Saturday, May 24, 2008

I love living in the 21st century


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Originally uploaded by three beans
Little by little, my parents are divesting their house of my junk. Each time they come to visit, they bring a box (or several) of my Hess trucks, baseball cards, books, Matchbox cars, or old school papers. The last time they were here, they brought an overstuffed folder of my schoolwork from kindergarten. I couldn't believe it. These papers were 32 years old! Why hadn't they thrown them away long ago?

Here's how it works, from the parental point-of-view. Your precious little snowflake brings home a piece of paper with something that resembles a colorized Rorschach test.

You: "Oh, that's a beautiful, um, dinosaur? Playground? Baseball player?"
Snowflake: "Daddy, that's our family. This is me, that's you, and there's mommy."
You (who didn't know until just now that you had self-tanning-spray-gone-awry-orange skin, lime green eyes, and jet black hair that sticks straight up): "Well, we will certainly keep this."

And you do keep it. But then, maybe the next day, maybe a few days later, a new picture comes home. Well, because this one's even nicer than that old one, you have to keep the new picture, too. That's the logic that gets us into these messes. Eventually, though, it doesn't matter if any progress is displayed. All the papers go into the Kindergarten File. It has to be that way. The kids work on their projects and present them to you as if they were handing over Lord Stanley's Cup, and what sort of glacial parent could toss them into the recycle bin? That Kindergarten File, though, eventually finds its way to the basement and is forgotten for twenty or thirty years, until you have the opportunity to return it to your now-grown up, but still precious, snowflake with a mortgage and his own basement to store all this crap.

I have some prolific little artists, so we have started our own Kindergarten Files. We also have Pre-school Files, Random Things They Made At Home Files, and Stuff Aaron Made At Our Neighbor's House Files. But this problem of long-term storage is, I am happy to say, a thing of the past. It's a 20th century problem, and we are parents of 21st century children. It's time to become friends with digital storage. I scan the kids' artwork to the computer (mom, that's the link you want to click on) so that if the originals somehow wind up in the Residential Mixed Paper bin, we still have records of their glorious achievements. That picture at the top of this post is one of Aaron's fingerpaint creations. I used it as my computer desktop background image for a long time.

Someday I will hand over CDs or thumbdrives containing all this stuff to my kids and make them deal with it. By then, I imagine the preferred format for data storage might be a three-dimensional holographic data cube, but I'll give them antiquated formats just to be a curmudgeonly old man.

Are you wondering about my own 32 year old Kindergarten File? I haven't thrown it out yet, but that is simply due to laziness. I'll take a look through it, and if the colors have faded from the pictures I drew, then the kids can re-color them. We'll call it a Ted Turner party. After that, everything gets recycled.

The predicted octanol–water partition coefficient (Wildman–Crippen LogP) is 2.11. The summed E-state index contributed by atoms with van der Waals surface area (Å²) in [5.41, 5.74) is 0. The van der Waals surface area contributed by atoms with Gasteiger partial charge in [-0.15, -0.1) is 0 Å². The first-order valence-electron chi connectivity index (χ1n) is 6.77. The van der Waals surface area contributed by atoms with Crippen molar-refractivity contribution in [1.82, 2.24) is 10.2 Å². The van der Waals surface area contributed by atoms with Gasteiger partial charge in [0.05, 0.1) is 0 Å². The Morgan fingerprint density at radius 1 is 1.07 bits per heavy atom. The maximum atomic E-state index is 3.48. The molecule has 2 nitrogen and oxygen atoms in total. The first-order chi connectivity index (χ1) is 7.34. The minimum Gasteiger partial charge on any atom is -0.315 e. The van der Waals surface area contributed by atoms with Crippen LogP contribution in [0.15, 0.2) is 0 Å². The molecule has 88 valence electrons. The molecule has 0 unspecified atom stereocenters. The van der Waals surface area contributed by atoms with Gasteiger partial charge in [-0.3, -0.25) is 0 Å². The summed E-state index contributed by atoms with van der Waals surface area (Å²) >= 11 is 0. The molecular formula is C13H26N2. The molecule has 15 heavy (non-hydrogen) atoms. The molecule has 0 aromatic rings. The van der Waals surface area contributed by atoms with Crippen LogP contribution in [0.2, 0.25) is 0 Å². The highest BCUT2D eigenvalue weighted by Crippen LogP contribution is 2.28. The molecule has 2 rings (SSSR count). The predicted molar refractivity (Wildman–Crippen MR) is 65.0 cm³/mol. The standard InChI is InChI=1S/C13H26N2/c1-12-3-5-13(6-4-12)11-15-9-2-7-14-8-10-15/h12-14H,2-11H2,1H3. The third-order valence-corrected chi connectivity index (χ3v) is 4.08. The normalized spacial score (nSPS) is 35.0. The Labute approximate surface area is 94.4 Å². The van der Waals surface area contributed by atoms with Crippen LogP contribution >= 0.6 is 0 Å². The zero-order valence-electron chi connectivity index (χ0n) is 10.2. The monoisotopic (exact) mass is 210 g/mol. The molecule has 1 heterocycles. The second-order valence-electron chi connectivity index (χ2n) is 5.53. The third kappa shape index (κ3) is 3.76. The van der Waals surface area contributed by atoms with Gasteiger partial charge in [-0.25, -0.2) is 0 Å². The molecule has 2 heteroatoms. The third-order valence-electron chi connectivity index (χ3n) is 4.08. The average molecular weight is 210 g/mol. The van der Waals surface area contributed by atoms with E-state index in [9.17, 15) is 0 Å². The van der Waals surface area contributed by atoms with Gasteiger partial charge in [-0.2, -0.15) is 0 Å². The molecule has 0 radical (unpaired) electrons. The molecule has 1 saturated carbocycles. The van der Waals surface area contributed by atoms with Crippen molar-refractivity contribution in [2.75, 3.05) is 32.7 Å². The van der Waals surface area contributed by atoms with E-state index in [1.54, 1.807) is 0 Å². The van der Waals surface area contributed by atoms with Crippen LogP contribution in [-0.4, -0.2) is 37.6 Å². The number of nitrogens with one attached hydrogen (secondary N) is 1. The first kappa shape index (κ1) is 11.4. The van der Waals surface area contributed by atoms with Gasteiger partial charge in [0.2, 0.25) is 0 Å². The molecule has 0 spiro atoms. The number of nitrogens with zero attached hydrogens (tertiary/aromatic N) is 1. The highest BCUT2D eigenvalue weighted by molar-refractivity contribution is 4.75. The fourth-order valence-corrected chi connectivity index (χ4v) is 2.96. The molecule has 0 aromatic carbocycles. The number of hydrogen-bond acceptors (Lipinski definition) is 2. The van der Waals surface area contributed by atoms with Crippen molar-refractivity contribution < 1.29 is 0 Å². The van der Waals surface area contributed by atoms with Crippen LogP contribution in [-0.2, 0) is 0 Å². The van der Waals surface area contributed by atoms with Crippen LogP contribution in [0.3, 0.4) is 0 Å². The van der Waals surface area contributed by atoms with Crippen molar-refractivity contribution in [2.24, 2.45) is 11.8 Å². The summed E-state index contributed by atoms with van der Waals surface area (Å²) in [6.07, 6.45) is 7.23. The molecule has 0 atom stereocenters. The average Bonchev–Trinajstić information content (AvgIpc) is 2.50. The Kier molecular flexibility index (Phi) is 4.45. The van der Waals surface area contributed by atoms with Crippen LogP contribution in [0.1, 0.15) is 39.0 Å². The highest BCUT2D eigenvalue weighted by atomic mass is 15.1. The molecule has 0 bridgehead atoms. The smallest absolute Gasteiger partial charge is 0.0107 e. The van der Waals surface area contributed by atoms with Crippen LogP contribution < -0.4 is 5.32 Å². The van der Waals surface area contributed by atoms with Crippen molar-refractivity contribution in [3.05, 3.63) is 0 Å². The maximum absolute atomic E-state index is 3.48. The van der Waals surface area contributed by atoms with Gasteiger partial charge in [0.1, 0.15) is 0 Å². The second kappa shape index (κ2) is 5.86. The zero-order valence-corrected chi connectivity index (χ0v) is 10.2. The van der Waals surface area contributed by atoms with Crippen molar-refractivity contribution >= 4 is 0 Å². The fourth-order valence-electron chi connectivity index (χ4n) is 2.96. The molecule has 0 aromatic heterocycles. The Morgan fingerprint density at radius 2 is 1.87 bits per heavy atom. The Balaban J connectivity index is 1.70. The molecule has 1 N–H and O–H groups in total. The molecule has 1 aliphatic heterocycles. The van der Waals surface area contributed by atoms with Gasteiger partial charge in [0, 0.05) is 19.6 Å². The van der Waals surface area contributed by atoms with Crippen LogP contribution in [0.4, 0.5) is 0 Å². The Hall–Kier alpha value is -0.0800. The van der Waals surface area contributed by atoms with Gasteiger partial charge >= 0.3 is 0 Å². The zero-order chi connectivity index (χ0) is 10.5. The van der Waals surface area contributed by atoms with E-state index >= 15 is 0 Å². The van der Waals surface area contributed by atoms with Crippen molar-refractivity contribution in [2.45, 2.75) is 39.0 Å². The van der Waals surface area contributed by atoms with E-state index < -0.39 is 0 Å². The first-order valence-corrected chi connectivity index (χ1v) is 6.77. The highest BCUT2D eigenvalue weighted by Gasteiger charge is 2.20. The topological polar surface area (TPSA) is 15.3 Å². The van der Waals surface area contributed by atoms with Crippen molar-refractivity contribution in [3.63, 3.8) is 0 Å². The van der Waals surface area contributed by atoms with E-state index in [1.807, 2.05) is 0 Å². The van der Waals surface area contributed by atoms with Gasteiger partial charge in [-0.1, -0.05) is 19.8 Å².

Thursday, May 22, 2008

Mmmm... dopamine

Dear readers, as I sit here typing this post, good things are happening in my brain. Happy chemicals are fluttering around, and neurons in activity centers deep inside my brain are tingling. At this point, you may be thinking (and honestly, I wouldn't blame you for it because it doesn't sound like a half-bad idea), "Oh here he goes, with his pitcher of sangria on one side and keyboard on the other, trying to be a modern-day Hunter S. Thompson." The truth of the matter is that blogging is good for you. Imagine that. Seriously, go ahead and imagine it, because then maybe your brain will release some dopamine, too. Take a moment; I'll be right here. Do you feel better? I knew you would.

According to one author of the study, expressive writing is linked to improved sleep. It seems perfectly clear to me, then, that babies and toddlers should be blogging. Babies could be sleeping twelve or thirteen hours straight at nighttime, and their parents wouldn't look or feel like zombies. One might find the content tedious,
"They kept giving me the purple duck. I wanted the green duck. I threw the purple duck. They thought it was cute and gave it back to me. I wanted the green duck. They kept giving me the purple duck, so I spit up my milk on them."
but that's not really any worse than what I typically post.

Wednesday, May 21, 2008

Testudines in the Outfield

No, it's not what you're thinking (unless perhaps you're an environmental biologist). Testudines have nothing to do with Barry Bonds, Jose Canseco, 500 foot home runs, or shriveled things. Opening day for our baseball team was supposed to be Sunday. Sunday was clear and sunny, but not too hot --- a perfect day for baseball. I was getting dressed for the game when the manager called: the game is postponed because there were turtles on the field. It had rained the previous night, and evidently a gaggle, a school, a flock, a herd, a colony, a swarm, a bale of turtles thought the standing water on the field would be a great place to play.

A few hours later, Zoe and Talia got the idea into their heads that the turtles were having their own baseball game. One of them said that the game was probably only in the second inning, turtles being very slow creatures and all.

Saturday, May 17, 2008

Quick! Appease the readers!

Although nobody has pointed this out to me yet, the past two posts contain no pictures of the wee beasts. This sort of reckless posting puts me dangerously close to alienating my base readership (mom, et cetera). Without delay, I present the basement! Not long ago, we almost-kinda-sorta finished part of the basement ("A bucket of bleach, some cans of paint, and I'll have this place ship-shape in no time" -- Jacqueline Ogburn from a beloved book). Many of the kids' toys have taken permanent residence in the basement, but the world-beating toy down there is the inflatable house.
Well, it used to be a house. The green and yellow parts that now resemble flaps used to attach to form a roof-like structure. These days it's more like a box, but for simplicity's sake, we'll continue to refer to it as a house. One way to use it is to sit in the house and play (like maybe "playing house," for example), but that mode of operation lacks in both amusement and parental anxiety.